I soak in OxiClean Free, warm to hot water for 20 minutes or so. Then, rinse thoroughly with hot water. It helps to shake around the rinse water in the bottle, as OxiClean leaves a slick film that won't come right off unless you agitate the rinse water or use a scrub brush. OxiClean is great at stripping off beer residue and also helps to remove the ...


7

I don't worry about it, other than rinsing sweet or bitter wort off of the copper manifold and chiller. The low pH of the wort will clean off any oxides, and copper is readily consumed by the yeast (it's an essential nutrient), and it's all pre-boil, so a hot-water rinse is all that's necessary, assuming you're doing all of your cleanup at the end of your ...


7

For cleaning, if you're able to get all the debris out with water and a cleanser then I wouldn't worry about it. I usually give the stubborn stuff a good soak in warm PBW, then flush with hot water. Worst case scenario, I use a bottle brush or dip tube brush. For drying, the two most common methods are hanging and blowing out with an air compressor. ...


7

You don't need to do 90% of that. Surfaces need to be clean of matter before they can be sanitized. Things that are visibly dirty should be cleaned, but you don't need to – for example – scrub and soak your brew kettle before you use it … anything you add to it is going to be boiled, which will kill everything. The same goes for your rinsing bowl and ...


6

If it's on stainless steel Bar Keepers Friend will clean off just about anything. I use this on my ss pots and pans and it works great (I try not to use it on mirror finished surfaces though). You can find it at Bed Bath & Beyond, Walmart, the grocery store, just about anywhere. EDIT: I also believe that Bar Keepers Friend is a glass cooktop cleaner, ...


6

Reusing beer bottles is safe if they are thoroughly cleaned - after all, the bottles you get from the store are most likely reused bottles. For bottles to be sanitary, they need to be both cleaned and then sanitized. There are a few ways of doing this putting them in the dishwasher. The cleaning cycle clears out any deposits, while the steam cycle at the ...


5

First, shed a little tear for the empty keg. Then get excited about the next beer to fill it. I'm not as methodical as brewchez. There are four dirty kegs sitting open in my garage right now. As you can imagine the leftover beer gets pretty dry and cakey. Never a problem. Clean PBW and it's ilk are my cleaner of choice. Put a few gallons of hot water ...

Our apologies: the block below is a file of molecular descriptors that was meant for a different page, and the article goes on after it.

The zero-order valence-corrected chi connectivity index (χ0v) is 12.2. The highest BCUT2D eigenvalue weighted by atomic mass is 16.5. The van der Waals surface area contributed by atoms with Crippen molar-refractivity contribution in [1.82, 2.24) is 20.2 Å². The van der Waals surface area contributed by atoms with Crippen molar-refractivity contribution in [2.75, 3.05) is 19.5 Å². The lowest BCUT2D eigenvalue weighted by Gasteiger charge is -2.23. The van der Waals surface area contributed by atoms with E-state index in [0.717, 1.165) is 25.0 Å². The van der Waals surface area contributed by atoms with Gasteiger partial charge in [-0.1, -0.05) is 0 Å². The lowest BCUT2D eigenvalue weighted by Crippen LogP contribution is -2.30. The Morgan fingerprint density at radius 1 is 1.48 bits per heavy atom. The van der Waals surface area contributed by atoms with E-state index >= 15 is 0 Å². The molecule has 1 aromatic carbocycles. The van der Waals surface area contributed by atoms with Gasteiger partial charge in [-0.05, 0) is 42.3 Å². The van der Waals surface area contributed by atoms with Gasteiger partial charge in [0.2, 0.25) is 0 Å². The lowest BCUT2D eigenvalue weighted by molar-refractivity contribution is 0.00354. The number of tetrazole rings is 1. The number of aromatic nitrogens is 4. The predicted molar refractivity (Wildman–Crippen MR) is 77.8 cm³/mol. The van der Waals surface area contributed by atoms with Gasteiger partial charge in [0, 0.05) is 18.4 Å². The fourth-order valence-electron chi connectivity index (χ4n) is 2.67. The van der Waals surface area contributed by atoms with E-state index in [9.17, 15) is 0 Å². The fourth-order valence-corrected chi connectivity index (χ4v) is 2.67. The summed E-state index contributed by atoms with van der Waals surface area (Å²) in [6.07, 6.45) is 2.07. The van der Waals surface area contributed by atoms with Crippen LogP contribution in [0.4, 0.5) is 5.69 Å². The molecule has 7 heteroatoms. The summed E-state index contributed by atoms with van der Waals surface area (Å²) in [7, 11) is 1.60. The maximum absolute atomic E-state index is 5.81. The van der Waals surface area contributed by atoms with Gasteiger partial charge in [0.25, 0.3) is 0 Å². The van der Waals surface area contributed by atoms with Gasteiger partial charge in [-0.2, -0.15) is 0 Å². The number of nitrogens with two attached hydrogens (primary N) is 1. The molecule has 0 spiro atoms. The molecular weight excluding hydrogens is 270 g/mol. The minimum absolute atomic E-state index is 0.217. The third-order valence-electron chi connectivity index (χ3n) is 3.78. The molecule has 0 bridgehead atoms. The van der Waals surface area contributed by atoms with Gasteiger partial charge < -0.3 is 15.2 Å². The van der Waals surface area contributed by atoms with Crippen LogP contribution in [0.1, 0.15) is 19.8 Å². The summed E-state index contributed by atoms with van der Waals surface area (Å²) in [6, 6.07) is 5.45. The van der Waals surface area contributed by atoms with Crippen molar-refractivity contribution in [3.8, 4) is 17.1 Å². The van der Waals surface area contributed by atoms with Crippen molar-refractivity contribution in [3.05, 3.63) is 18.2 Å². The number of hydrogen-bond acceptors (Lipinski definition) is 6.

5

I have used swing tops in the past without issue. If you are worried about the seal you can buy replacement seals, which should probably be done every once in a while. I don't think it's necessary every time. I have bottled 2 batches using some Fischer bottles and had zero problems with the seal. As far as the green bottles go. If you keep it out of the ...


5

Well, Chemipro Oxi I would not consider a sanitizer...cleaner, sure, but it is essentially sodium percarbonate - it technically CAN be used to sanitize, but the amount needed makes it pretty uneconomical. Betadine, on the other hand, can be used for years...bottles may have an expiration date (typically required on medical-type solutions), but it can be ...


5

Replacing the seals is usually a good idea. Seal Kits are inexpensive. A good how-to on replacing seals is helpful. The one tricky bit about o-rings is that certain types work best with certain kegs. This is especially true of the o-rings that sit between the dip tubes and the in/out ports. With the right o-rings, you really don't have to apply that much ...


5

Oxiclean is a fine cleaner, requiring just a few minutes contact to clean, depending upon how soiled the equipment is. As it's decomposition includes hydrogen peroxide, it can also be used as a sanitizer in sufficient dosage. Hydrogen peroxide is a great sanitizer, but there are some drawbacks it's corrosive to metals, since the peroxide increases the ...


5

I'll try to present both sides of the story: If the tree is fully cleaned, and your sanitizer is sufactant-based (such as StarSan) so that kills organisms on contact then maybe (and only maybe) you can get away without sanitizing. That's about as far as you can guess as to the consequences of not sanitizing the brew tree. If it's not clean, then forget ...


5

Absolutely. If you need to cool the bucket further you could alternate adding ice packs to maintain your fermenting temps.


5

Don't worry about the foam, as far as I remember Charlie Tally, Head Chemist at 5 Star, has said that the starsan is broken down by the yeast. Also, when you fill the bottle most of the foam comes out as a "StarSan Worm", so there's relatively little left in the bottle. If you've not had any problems with head in your beer then your existing methods are ...


5

Have you tried using a percarbonate-based cleaner first? Usually an Oxyclean or PBW solution will break up the gunk in my tubing with a few hours of soaking.